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Sensible Security: The Schneier Model

Back in 2001 there was a certain incident on September 11 that lead many people to go “OMG! We are doomed! We must increase security! Do whatever it takes!” And the NSA was happy to oblige. And on 7/7/05 an attack in London added to the frenzy. I think it is fair to say that these security agencies felt they were given a mandate to “do anything as long as it stops the attacks,” and thus was the overwhelming attack on privacy moved to a whole level higher. To be clear, security agencies are always pushing the limits, it is in their DNA. And politicians have learned that you never lose votes by insisting on stronger security and appearing “tough.”

But the reality is that security is never 100%, and the higher the level of security the greater the costs in terms of our privacy and liberty. And it is also the case that total insistence on liberty and privacy would cause your security to go down as well. So you really should not adopt any simple-minded approach to this problem. In general, as you add layers of security, each added layer gives you less benefit. Some simple security steps can give you a lot, but as you add more and more, the added benefit drops, and we call this the Law of Diminishing Returns. By the same token, each added measure extracts an ever-increasing cost in terms of the loss of liberty and privacy. Conceptually, you could draw a couple of curves, one rising (the costs) and the other falling (the benefits), and look for where the curves cross to determine the optimum level of security that balances the costs and benefits, but in practice it is not that simple. Measuring these costs and benefits is tricky, and there is no simple equation for either curve. Nonetheless, the balance does need to be struck.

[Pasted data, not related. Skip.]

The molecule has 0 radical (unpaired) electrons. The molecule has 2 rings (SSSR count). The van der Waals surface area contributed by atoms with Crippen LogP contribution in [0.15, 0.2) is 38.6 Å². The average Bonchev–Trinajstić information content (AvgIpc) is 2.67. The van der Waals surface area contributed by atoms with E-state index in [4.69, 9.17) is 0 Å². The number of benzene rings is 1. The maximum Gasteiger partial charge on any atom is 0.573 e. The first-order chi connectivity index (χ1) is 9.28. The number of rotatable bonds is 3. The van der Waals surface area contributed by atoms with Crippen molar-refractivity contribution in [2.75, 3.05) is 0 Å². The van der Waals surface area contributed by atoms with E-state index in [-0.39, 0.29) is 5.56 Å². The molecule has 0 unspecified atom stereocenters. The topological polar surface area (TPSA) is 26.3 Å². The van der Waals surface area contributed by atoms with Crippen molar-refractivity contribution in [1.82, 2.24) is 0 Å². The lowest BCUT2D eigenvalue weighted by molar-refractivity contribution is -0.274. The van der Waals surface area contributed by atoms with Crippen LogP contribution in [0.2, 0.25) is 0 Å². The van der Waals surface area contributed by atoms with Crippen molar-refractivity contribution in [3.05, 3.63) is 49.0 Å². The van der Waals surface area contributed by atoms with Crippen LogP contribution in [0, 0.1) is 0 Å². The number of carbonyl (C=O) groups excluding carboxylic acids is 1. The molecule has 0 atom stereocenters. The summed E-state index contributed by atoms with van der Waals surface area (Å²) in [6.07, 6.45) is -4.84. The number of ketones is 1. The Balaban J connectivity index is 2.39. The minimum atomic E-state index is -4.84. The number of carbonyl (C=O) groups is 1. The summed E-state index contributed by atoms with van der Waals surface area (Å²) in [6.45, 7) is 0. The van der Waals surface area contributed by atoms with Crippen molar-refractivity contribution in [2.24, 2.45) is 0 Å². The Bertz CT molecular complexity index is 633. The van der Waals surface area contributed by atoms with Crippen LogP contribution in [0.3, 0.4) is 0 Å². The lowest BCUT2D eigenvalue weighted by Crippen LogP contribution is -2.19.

In the wake of the 9/11 attacks, Bruce Schneier published a book called Beyond Fear: Thinking Sensibly About Security in an Uncertain World (2003). In this book he shows that hysteria is not a good approach to security, and that  you need to ask yourself some questions to see what the cost vs. benefit calculation looks like for you. I am going to draw on his model to talk about security as we are discussing it in this series.

There is an old joke about what constitutes a secure computer. The answer is that it has to be locked in a vault, with no network connection, and no power connection, and even then you need to worry about who can access the vault. It is a joke, of course, because no one would ever do this. We use computers and the Internet because of the benefits they give us, and having a computer in a vault is just a waste of money. We accept a certain degree of risk because that is the only way to get the benefits we want.

Schneier’s Five-Step Process

For any security measure you are contemplating, you need to have a clear-eyed, rational look at the costs and benefits, and Schneier offers a Five-Step Process to accomplish this, This is a series of questions that you need to ask in order to figure out if this particular measure makes any sense:

  • What assets are you trying to protect? This is what defines the initial problem. Any proposed countermeasure needs to specifically protect these assets. You need to understand why these assets are valuable, how they work, and what are attackers going after and why.
  • What are the risks against these assets? To do this you need to analyze who threatens the assets, what their goals are, and how they might try to attack your assets to achieve those goals. You need to be on the lookout for how changes in technology might affect this analysis.
  • How well does the security solution mitigate the risks? To answer this, you need to understand both how the countermeasure will protect the asset when it works properly, but also take into account what happens when it fails. No security measure is 100% foolproof, and every one will fail at some point in some circumstances. A fragile system fails badly, a resilient system handles failure well. A security measure that is slightly less effective under ideal conditions, but which handles failure much better, can be the optimum choice. And a measure that guards against one risk may increase vulnerability somewhere else. And you really need to watch out for False Positive vs. False Negative trade-off. It is a truism that any set of measures designed to reduce the number of false negatives will increase the number of false positives, and vice-versa.